Congress Introduces Integration of Baseball Commemorative Coin Act
(COOPERSTOWN, NY) – In 1947, the National Pastime truly became America’s game when Jackie Robinson and Larry Doby integrated baseball.
Today, the United States Congress announced the introduction of legislation that will celebrate and honor these landmark events in the country’s history with the Integration of Baseball Commemorative Coin Act.
Under a bill introduced in the Senate by Senators Tim Scott (R-SC) and Cory Booker (D-NJ), and in the House of Representatives by Congressmen Roger Williams (R-TX) and Cedric Richmond (D-LA), the Integration of Baseball Commemorative Coin Act authorizes the production of an official United States Mint Commemorative Coin honoring the 75th anniversary of the integration of baseball in 2022. On April 15, 1947, Robinson debuted for the National League’s Brooklyn Dodgers and on July 5, 1947, Doby integrated the American League with the Cleveland Indians.
“In 1947, seven years before the landmark Supreme Court case, Brown V. Board of Education, and 17 years before the passage of the Civil Rights Act, Jackie Robinson and Larry Doby stepped onto Major League Baseball diamonds and forever changed the history of our nation,” said Jeff Idelson, President of the National Baseball Hall of Fame and Museum. “The recognition of this seminal moment in United States history through the minting of a coin in the design of a baseball diamond will serve to educate future generations of Americans about the struggles and ultimate triumphs of those on the vanguard of the civil rights movement.”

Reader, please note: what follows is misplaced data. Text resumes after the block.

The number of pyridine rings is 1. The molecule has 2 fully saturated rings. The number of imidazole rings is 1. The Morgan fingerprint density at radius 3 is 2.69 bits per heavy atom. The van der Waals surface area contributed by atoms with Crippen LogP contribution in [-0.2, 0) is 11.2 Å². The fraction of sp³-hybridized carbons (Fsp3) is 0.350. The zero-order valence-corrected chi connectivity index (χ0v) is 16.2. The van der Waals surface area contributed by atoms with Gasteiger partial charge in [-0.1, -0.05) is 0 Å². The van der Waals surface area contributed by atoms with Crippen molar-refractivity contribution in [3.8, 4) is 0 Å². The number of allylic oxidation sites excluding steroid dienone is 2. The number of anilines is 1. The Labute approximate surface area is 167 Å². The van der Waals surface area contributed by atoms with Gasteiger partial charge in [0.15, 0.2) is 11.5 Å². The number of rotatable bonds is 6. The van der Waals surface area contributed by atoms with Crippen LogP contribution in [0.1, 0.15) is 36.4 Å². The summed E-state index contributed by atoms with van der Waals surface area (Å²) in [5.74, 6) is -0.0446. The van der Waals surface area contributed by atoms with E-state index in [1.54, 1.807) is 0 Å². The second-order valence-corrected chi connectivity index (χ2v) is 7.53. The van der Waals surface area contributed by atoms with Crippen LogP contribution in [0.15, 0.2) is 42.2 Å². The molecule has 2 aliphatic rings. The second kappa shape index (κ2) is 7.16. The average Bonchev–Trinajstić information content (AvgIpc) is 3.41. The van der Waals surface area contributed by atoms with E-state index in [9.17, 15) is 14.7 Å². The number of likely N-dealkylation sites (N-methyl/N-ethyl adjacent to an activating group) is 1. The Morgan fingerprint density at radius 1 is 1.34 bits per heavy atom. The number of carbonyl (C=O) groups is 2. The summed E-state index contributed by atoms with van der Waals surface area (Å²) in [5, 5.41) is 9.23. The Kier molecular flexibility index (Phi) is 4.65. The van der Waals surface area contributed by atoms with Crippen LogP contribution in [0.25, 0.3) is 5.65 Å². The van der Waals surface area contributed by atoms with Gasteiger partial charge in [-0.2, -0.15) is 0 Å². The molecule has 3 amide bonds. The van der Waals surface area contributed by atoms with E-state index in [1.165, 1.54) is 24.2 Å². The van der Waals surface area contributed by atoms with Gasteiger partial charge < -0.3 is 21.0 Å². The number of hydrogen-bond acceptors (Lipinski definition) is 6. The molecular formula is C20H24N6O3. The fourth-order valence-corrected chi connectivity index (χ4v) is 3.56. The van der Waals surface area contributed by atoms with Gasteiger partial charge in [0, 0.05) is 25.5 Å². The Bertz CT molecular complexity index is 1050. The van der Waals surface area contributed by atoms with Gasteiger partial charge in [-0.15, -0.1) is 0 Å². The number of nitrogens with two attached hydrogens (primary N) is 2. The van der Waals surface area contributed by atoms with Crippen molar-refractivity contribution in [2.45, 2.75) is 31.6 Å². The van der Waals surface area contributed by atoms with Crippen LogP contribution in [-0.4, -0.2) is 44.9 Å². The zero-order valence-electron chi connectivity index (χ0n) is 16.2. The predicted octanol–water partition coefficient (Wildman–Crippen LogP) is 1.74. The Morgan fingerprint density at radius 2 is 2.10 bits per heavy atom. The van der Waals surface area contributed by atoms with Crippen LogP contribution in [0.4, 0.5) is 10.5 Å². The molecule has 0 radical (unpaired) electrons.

“The National Baseball Hall of Fame is grateful to Senators Tim Scott and Cory Booker, and Congressmen Roger Williams and Cedric Richmond for taking the lead on the introduction of this historic bipartisan and bicameral legislation, which recognizes the 75th anniversary of the integration of baseball and the meaningful work of the Jackie Robinson Foundation.”
“Celebrating 1947, the year Major League Baseball was integrated, reinforces the fundamental values that define our country,” said Della Britton Baeza, President and CEO of the Jackie Robinson Foundation. “Issuance of such a commemorative coin by the United States Mint will help to educate future generations about a glorious moment in our history – with which we at JRF are proud to be associated.”